“You know that feeling where the first moment you see someone, it’s like they have a big gold star around them, and you have to get to know them?”
– Samantha Greenbriar, Gone Home
Okay, so I know it has been a while since I posted a game review, but the reason why I posted this was not because of “I should do a game review” (since I am a person who does things I like when I like without forcing myself to), but because I had to play games to analyze its narrative for a college course (which I would be more than glad to, of course!). So, I decided to try “Gone Home” by The Fullbright Company out, and it was not what I had expected.
It was way, way better.
To start off, in “Gone Home”, you play as Kaitlin Greenbriar, a woman who has just returned home to Oregon after spending a year in Europe. It is raining, and you are greeted by a note from your sister, Samantha, on the front-door, saying that you should not investigate where she had gone. When you open the door and go inside the house, no one is home.
“Gone Home” is a game where the only thing you do is to explore and read, a lot. You see, the game does not have any form of monstrous creatures to attack you nor ghostly apparitions to scare you. It’s just you, the rainy weather, the occasionally-flickering lights, and lots of notes and letters. Sounds boring? it might sound that way, but no, it is not boring at all!
In the game, your task is to explore and read various texts and documents scattered across the huge house and piece the events together to find out what had happened to your family members, which are your parents and your sister. Now, what makes this game interesting is its atmosphere; the house seems utterly quiet, and the rain keeps on pouring, yet in this situation, you would have to turn on the lights, and explore every corner of the house (with occasional creaking sounds from nowhere) to solve the mystery surrounding it. Seems simple enough, but trust me, when you play this game, the atmosphere will change.
The game’s selling point is most likely its storytelling. Let’s talk about the story first. “Gone Home” offers a family drama, involving relationships, careers, and even death. Moreover, those conflicts are not superficially presented; they are deep, realistic, even controversial in our society. The thing that makes it even better is how relatable and emotionally engaging they are; we can picture the situations during the conflict, the scenes can play themselves inside our mind when the only thing we do in the game is reading letters. Now this is when the power of words are strong; they can conjure up images inside your head when they are appropriately presented, and the game does just that.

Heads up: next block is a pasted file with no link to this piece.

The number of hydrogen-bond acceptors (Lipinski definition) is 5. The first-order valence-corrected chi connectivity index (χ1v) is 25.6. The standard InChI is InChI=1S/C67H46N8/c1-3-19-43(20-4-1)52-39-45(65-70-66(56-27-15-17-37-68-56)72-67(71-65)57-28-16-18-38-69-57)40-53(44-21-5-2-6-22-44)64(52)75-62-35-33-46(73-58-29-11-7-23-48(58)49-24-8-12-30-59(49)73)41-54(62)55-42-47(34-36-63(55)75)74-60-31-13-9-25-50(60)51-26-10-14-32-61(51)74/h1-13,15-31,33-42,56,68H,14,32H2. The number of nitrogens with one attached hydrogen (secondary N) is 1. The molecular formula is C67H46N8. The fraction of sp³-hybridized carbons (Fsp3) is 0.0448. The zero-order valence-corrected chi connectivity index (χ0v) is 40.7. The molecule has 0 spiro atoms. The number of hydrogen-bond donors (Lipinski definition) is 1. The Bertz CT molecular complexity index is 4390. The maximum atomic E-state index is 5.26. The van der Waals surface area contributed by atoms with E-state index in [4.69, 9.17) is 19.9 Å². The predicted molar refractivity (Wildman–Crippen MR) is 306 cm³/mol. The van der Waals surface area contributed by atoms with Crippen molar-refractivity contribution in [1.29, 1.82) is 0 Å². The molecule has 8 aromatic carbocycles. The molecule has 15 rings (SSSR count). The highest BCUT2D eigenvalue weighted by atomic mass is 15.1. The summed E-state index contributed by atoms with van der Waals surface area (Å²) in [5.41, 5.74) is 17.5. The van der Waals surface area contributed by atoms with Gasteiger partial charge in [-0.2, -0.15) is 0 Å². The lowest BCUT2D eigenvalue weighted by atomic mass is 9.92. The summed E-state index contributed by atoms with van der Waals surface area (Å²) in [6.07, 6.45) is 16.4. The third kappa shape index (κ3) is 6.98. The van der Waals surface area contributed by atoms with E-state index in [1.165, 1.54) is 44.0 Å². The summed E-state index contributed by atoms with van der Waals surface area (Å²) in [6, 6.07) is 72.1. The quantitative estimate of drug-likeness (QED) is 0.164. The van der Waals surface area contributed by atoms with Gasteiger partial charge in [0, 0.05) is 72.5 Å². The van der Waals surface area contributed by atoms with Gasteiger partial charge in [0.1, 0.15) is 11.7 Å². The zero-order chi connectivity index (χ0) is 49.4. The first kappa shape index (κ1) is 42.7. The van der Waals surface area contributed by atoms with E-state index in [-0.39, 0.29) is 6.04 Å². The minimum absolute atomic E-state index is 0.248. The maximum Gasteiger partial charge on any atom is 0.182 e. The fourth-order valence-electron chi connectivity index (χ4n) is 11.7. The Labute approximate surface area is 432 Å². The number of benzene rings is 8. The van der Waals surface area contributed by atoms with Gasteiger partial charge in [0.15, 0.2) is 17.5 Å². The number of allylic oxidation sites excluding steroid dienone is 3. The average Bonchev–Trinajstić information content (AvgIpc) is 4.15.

Now, how does the game present this deep narrative? as I have mentioned you read letters and notes and look at pictures, pretty much everything in the house has details that you can dig further for developing the story. You can see your (Kaitlin) mother’s ID card attached on her working uniform in the closet, movie tickets on the floor, letters from your family’s friends, notes on the refrigerator, basically all the normal stuff. It is precisely because they are all so normal, they are so believable! 🙂 . Not to mention that they are somehow realistically placed and scattered about, so you wouldn’t find documents in inappropriate locations (unlike most games nowadays).
As the cherry on top, tiny things in the form of objects make the game all the more immersive; you can see a skull complete with the Mexican words on the back, and later during the game, you will find out that the skull is actually a souvenir from your little sister’s friend; there are cassette tapes that her friend gave her, and you can listen to them; there are books your father previously wrote since he works as a writer, and many more details. The game doesn’t just present you with a compelling story, but it supports that story with various realistic details to make it all the move enjoyable.
In the end, “Gone Home” is one amazing game. I expected it to be a typical game unable to leave any deep impression on me, but after playing it, I don’t think I can ever forget this game completely. Go try it out! If you like books, there are plenty of texts, and the game has very little puzzle-element, so you won’t have to overthink 😀
I have to say that “Gone Home” deserves all of its awards, and it would be a shame if this were to be the only game with such a unique, deep manner of storytelling (I know a few games like this, so I’ll try them out in the future 🙂 ).
Rating from me: 4/5